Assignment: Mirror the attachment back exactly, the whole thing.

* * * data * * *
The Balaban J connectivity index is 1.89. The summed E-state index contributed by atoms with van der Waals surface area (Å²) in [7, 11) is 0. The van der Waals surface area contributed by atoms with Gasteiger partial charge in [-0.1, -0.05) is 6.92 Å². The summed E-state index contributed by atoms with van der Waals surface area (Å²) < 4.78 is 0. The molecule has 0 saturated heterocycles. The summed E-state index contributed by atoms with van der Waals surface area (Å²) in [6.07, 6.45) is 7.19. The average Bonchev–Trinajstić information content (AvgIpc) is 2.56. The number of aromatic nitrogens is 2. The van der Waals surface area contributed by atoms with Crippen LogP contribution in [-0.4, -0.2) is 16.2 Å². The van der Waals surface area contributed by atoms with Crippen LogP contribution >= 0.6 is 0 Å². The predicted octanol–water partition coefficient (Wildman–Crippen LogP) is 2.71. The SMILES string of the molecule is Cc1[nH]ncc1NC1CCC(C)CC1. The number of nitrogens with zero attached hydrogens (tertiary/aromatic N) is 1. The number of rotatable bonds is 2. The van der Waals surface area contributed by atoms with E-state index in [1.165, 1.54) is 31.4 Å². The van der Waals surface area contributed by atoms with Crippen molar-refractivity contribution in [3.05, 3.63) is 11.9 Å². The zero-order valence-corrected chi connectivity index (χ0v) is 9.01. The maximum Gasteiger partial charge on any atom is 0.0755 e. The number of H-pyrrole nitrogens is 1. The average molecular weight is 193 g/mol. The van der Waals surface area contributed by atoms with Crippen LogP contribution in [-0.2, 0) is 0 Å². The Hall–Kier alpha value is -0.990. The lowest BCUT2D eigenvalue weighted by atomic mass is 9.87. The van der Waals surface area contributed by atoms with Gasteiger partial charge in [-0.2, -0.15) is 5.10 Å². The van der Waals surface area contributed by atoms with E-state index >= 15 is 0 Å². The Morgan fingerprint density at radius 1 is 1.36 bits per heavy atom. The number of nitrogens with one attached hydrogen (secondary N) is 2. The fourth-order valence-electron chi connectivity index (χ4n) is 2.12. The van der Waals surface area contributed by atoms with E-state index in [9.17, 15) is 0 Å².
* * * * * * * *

The Balaban J connectivity index is 1.89. The summed E-state index contributed by atoms with van der Waals surface area (Å²) in [7, 11) is 0. The van der Waals surface area contributed by atoms with Gasteiger partial charge in [-0.1, -0.05) is 6.92 Å². The summed E-state index contributed by atoms with van der Waals surface area (Å²) < 4.78 is 0. The molecule has 0 saturated heterocycles. The summed E-state index contributed by atoms with van der Waals surface area (Å²) in [6.07, 6.45) is 7.19. The average Bonchev–Trinajstić information content (AvgIpc) is 2.56. The number of aromatic nitrogens is 2. The van der Waals surface area contributed by atoms with Crippen LogP contribution in [-0.4, -0.2) is 16.2 Å². The van der Waals surface area contributed by atoms with Crippen LogP contribution >= 0.6 is 0 Å². The predicted octanol–water partition coefficient (Wildman–Crippen LogP) is 2.71. The SMILES string of the molecule is Cc1[nH]ncc1NC1CCC(C)CC1. The number of nitrogens with zero attached hydrogens (tertiary/aromatic N) is 1. The number of rotatable bonds is 2. The van der Waals surface area contributed by atoms with E-state index in [1.165, 1.54) is 31.4 Å². The van der Waals surface area contributed by atoms with Crippen molar-refractivity contribution in [3.05, 3.63) is 11.9 Å². The zero-order valence-corrected chi connectivity index (χ0v) is 9.01. The maximum Gasteiger partial charge on any atom is 0.0755 e. The number of H-pyrrole nitrogens is 1. The average molecular weight is 193 g/mol. The van der Waals surface area contributed by atoms with Crippen LogP contribution in [-0.2, 0) is 0 Å². The Hall–Kier alpha value is -0.990. The lowest BCUT2D eigenvalue weighted by atomic mass is 9.87. The van der Waals surface area contributed by atoms with Gasteiger partial charge in [-0.2, -0.15) is 5.10 Å². The van der Waals surface area contributed by atoms with E-state index >= 15 is 0 Å². The Morgan fingerprint density at radius 1 is 1.36 bits per heavy atom. The number of nitrogens with one attached hydrogen (secondary N) is 2. The fourth-order valence-electron chi connectivity index (χ4n) is 2.12. The van der Waals surface area contributed by atoms with E-state index in [9.17, 15) is 0 Å².